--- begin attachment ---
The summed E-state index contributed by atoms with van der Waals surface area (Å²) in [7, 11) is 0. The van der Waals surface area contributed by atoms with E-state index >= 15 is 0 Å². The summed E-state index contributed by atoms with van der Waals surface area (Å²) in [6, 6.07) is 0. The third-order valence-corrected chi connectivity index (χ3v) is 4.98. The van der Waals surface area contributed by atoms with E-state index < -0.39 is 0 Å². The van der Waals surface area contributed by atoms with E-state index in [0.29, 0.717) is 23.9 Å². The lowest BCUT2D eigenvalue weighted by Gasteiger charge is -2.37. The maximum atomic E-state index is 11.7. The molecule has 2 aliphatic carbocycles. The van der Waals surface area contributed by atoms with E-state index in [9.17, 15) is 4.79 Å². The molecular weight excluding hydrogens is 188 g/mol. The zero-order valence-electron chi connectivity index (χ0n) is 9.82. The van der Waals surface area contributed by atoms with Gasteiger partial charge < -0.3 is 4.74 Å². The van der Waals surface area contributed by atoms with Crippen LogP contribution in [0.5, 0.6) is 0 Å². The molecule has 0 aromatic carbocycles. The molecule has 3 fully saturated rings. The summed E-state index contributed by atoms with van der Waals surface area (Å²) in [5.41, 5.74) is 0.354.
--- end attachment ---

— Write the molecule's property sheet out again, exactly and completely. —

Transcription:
The summed E-state index contributed by atoms with van der Waals surface area (Å²) in [7, 11) is 0. The van der Waals surface area contributed by atoms with E-state index >= 15 is 0 Å². The summed E-state index contributed by atoms with van der Waals surface area (Å²) in [6, 6.07) is 0. The third-order valence-corrected chi connectivity index (χ3v) is 4.98. The van der Waals surface area contributed by atoms with E-state index < -0.39 is 0 Å². The van der Waals surface area contributed by atoms with E-state index in [0.29, 0.717) is 23.9 Å². The lowest BCUT2D eigenvalue weighted by Gasteiger charge is -2.37. The maximum atomic E-state index is 11.7. The molecule has 2 aliphatic carbocycles. The van der Waals surface area contributed by atoms with E-state index in [9.17, 15) is 4.79 Å². The molecular weight excluding hydrogens is 188 g/mol. The zero-order valence-electron chi connectivity index (χ0n) is 9.82. The van der Waals surface area contributed by atoms with Gasteiger partial charge < -0.3 is 4.74 Å². The van der Waals surface area contributed by atoms with Crippen LogP contribution in [0.5, 0.6) is 0 Å². The molecule has 0 aromatic carbocycles. The molecule has 3 fully saturated rings. The summed E-state index contributed by atoms with van der Waals surface area (Å²) in [5.41, 5.74) is 0.354.